Wildwood’s Public Works Department dispatched a bulldozer that was instrumental in moving sand to create a dune on Cape May’s beach to protect its convention center. Members of the Wildwood Public Works Department worked side-by-side with their counterparts in Cape May to help protect the building.

“During weather events like this it’s important for municipalities to work together to insure the safety of residents and property,” said Troiano. “The call came and we are glad we were able to assist a sister city in helping to keep everyone, and everything, safe.

"The City of Wildwood values its relationships with our sister communities and will do whatever is necessary to help, as the community would do the same for us.”

Joaquin trending east, flooding remains big concern

Most major media outlets are now reporting that Hurricane Joaquin is trending eastward, meaning we are now more likely to miss out on a direct hit.

As we've learned with these phenomena, however, things can change quickly.

Of more immediate concern is the stalled front over the region today, which is bringing tropical storm-strength wind and the certainty of tidal flooding.

It's not a question of if, but, just how bad will the flooding be.

Tidal gauge plots as of 6 a.m. this morning showed tides three feet above normal. Earlier projections from the National Weather Service stated that tides could rise above 9 feet.

That would be a record-setter (tides peaked at 8.9 feet during Super Storm Sandy).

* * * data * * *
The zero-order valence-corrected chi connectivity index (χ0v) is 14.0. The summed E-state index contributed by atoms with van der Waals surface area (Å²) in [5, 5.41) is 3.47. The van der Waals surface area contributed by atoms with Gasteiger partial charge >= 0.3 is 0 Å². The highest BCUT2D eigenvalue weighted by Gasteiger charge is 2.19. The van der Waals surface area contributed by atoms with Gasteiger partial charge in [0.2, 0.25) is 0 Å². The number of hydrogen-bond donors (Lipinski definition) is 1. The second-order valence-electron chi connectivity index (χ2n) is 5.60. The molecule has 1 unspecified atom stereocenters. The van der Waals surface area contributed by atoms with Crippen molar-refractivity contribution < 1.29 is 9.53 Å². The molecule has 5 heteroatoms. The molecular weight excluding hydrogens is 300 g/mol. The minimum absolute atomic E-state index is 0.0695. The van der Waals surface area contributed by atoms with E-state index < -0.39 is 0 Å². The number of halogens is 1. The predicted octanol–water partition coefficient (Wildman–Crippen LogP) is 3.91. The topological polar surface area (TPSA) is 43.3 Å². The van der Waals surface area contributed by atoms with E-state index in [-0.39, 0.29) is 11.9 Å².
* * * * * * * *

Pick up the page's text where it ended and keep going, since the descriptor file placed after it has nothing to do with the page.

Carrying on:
Attention is focused on the tide cycle, with high tide occurring just before noon today, again near midnight tonight and tomorrow (Saturday) prior to 1 p.m.

Thursday, October 1, 2015

National Weather Services issues coastal flood warning, wind advisory for Cape May County

In what was essentially a formality, the National Weather Service issued a coastal flood warning as well as a wind advisory for Cape May County this evening.

Both warnings concern the storm that is presently making its presence felt along the southern NJ coastal region and is unrelated to Hurricane Joaquin.

The coastal flood warning is now in effect until 7 p.m. Saturday, while a coastal flood watch will be in effect from Saturday evening through Sunday afternoon.

The wind advisory will go into effect on Friday from 2 a.m. to 6 p.m.

Widespread moderate to major tidal flooding is expected in multiple successive high tide cycles beginning tonight and possibly lasting into Saturday or Sunday's high tide cycles.

A continuously building surge, eight to 12 foot breaking waves and periods of heavy rain will further contribute to the impact of the tidal inundation flooding. Friday's tides will be about one and a half feet higher than what occurred midday today.

Major coastal flooding is likely again during the Friday night and Saturday night high tide cycles. Minor or moderate coastal flooding should occur during the Saturday night and Sunday high tide cycles.

According to the NWS, flooding will occur for two to three hours either side of the times of high tide.

High tide tonight occurs along the oceanfront around midnight and then around noon to 1 p.m. on Friday. High tide on the back bays occurs later than the high tide on the oceanfront.

Numerous roadways will flood and minor to moderate property damage is possible. The tides and wave action could result in moderate beach erosion.

The NWS has projected northeast winds from 20 to 30 mph during the day on Friday, with gusts reaching as high as 50 mph.

A high wind watch will be in effect from Friday evening through Sunday afternoon.